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Practicing grace under the pressure of ‘hot’ moments

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Most of us do not have as public a forum for intense scrutiny of our behavior as do aspiring Supreme Court justices. Intense, dramatic moments during Justice Brett Kavanaugh’s recent Senate confirmation hearings left many of us wondering if there is a better way to handle emotionally triggering situations.

We witnessed a range of markedly emotional reactions in a public setting, including displays of anger and contempt, during the hearings. This highlighted the value of building the most important skill of emotional intelligence: regulating one’s emotions.

{mosads}Human beings have patterned ways of responding to triggers, those psychological pinches that make us jump, cringe or lunge in reaction. Whether we are conscious of it or not, we have habitual ways of managing our emotions — or of allowing our emotions to manage us.  

What we know from decades of research at Yale University is that mastering skills of emotional intelligence leads to overall well-being, increased effectiveness in work, and better relationships. When it comes to mastering our emotions, in particular, moments in everyday life present opportunities to practice raising our awareness and choosing our actions. If we can learn how to become aware that our reactions may be motivated by “hot” cognition — thinking that is influenced by strong emotions — we can learn to cool things down by engaging our unemotional thinking mind, or “cold” cognition.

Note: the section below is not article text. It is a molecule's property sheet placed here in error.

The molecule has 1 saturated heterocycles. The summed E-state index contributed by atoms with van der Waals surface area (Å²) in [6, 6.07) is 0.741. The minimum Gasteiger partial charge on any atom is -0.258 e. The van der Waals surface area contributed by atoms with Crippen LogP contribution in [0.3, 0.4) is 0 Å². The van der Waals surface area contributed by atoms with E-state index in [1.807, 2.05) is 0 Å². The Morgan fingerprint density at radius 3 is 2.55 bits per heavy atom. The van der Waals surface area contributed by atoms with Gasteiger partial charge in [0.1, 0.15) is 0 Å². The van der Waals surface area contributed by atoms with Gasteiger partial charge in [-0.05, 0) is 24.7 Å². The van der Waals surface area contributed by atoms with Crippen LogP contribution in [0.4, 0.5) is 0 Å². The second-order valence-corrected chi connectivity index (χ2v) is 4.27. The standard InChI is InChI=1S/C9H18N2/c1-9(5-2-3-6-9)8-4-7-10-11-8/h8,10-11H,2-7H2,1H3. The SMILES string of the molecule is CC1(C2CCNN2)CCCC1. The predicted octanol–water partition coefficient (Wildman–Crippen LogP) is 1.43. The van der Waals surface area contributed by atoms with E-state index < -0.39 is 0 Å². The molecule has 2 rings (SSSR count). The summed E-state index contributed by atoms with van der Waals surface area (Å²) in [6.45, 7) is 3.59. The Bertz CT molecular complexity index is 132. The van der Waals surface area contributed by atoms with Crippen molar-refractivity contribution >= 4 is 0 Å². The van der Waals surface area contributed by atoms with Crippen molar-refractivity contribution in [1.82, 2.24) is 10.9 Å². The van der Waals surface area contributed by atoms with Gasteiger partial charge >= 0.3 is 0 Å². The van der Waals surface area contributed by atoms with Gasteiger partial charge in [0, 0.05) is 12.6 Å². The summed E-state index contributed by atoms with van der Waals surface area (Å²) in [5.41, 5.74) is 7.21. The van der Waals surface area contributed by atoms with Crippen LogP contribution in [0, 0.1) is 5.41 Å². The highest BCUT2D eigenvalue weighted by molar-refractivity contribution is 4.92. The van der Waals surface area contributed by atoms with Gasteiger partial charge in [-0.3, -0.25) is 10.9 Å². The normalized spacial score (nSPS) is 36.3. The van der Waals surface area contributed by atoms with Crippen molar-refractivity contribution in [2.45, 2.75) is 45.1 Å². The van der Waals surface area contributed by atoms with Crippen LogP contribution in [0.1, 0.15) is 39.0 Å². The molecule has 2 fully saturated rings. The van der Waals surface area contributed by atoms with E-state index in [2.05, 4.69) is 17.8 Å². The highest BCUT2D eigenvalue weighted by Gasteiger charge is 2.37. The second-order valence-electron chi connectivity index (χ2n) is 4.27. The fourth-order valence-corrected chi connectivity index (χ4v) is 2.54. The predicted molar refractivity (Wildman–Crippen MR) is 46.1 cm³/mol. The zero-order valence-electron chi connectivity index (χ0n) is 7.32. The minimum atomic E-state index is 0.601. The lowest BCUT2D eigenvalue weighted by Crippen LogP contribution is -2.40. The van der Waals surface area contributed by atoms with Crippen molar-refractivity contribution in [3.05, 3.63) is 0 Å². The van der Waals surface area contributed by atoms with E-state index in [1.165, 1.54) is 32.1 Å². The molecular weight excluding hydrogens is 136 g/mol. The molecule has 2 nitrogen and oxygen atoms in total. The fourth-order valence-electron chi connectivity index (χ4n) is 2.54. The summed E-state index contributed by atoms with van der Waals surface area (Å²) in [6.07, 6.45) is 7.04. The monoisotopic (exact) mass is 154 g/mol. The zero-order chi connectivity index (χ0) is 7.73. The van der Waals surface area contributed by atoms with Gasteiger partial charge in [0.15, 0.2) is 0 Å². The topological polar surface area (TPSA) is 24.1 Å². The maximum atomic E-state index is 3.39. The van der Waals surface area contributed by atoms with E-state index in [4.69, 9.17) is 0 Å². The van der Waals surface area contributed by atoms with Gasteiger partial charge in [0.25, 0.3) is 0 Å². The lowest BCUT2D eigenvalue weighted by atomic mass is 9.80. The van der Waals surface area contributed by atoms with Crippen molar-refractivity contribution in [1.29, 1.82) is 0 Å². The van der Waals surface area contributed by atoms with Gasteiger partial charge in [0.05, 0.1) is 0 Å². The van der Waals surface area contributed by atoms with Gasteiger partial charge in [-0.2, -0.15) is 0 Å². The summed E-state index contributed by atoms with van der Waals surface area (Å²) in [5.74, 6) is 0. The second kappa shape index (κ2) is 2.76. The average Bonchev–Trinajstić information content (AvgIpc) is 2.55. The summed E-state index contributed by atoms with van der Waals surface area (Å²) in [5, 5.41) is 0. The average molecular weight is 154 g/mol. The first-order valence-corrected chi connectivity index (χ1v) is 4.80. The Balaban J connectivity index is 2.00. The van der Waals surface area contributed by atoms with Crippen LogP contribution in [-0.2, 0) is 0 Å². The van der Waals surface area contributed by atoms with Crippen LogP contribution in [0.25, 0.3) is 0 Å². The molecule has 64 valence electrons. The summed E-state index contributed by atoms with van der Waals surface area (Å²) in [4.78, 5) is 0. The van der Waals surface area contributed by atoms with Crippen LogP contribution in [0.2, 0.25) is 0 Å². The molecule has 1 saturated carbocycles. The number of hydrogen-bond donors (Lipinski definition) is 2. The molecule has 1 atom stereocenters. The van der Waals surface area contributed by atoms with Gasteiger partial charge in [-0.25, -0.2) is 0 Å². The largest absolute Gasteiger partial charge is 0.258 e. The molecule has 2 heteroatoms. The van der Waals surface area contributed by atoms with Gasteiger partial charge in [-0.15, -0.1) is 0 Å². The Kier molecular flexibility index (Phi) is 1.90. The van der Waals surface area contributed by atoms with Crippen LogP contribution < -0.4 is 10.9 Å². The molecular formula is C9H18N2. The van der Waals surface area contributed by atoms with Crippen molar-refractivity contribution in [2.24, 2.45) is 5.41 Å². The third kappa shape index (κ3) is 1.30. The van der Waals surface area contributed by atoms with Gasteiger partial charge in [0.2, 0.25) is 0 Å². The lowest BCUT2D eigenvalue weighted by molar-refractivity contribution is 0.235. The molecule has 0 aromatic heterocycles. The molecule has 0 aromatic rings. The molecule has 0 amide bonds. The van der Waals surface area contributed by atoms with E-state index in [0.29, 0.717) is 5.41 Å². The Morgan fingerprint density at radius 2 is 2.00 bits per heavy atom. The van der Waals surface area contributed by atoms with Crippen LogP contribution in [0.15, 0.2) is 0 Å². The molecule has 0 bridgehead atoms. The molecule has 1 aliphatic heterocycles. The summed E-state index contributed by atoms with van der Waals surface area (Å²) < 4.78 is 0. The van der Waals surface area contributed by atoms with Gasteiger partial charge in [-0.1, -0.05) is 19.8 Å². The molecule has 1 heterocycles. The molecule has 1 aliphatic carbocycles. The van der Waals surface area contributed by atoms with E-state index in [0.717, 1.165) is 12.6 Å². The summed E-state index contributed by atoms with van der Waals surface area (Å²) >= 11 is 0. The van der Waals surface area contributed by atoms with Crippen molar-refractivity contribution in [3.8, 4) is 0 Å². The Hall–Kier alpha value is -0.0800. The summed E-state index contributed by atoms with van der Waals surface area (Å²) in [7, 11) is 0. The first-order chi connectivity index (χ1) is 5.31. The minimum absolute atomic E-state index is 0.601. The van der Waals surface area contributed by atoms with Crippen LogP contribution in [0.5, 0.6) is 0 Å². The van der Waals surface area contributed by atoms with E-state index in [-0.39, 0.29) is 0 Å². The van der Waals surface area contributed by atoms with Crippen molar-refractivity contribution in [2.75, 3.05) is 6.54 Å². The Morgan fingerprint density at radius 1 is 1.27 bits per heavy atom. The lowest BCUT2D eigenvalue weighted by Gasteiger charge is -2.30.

While this kind of wise emotion management may be essential for Supreme Court justices in their decision-making and leadership, these skills also matter for everyday effectiveness in all of our lives. Here are a couple of helpful hints about how to manage emotions when you get triggered:

Recognize your triggers: When strong emotions strike and your “hot” system reacts first, be aware of sudden or incremental changes in your physiology (e.g., sweating, heart racing, face flushing). You may notice your mind racing before you notice physiological changes.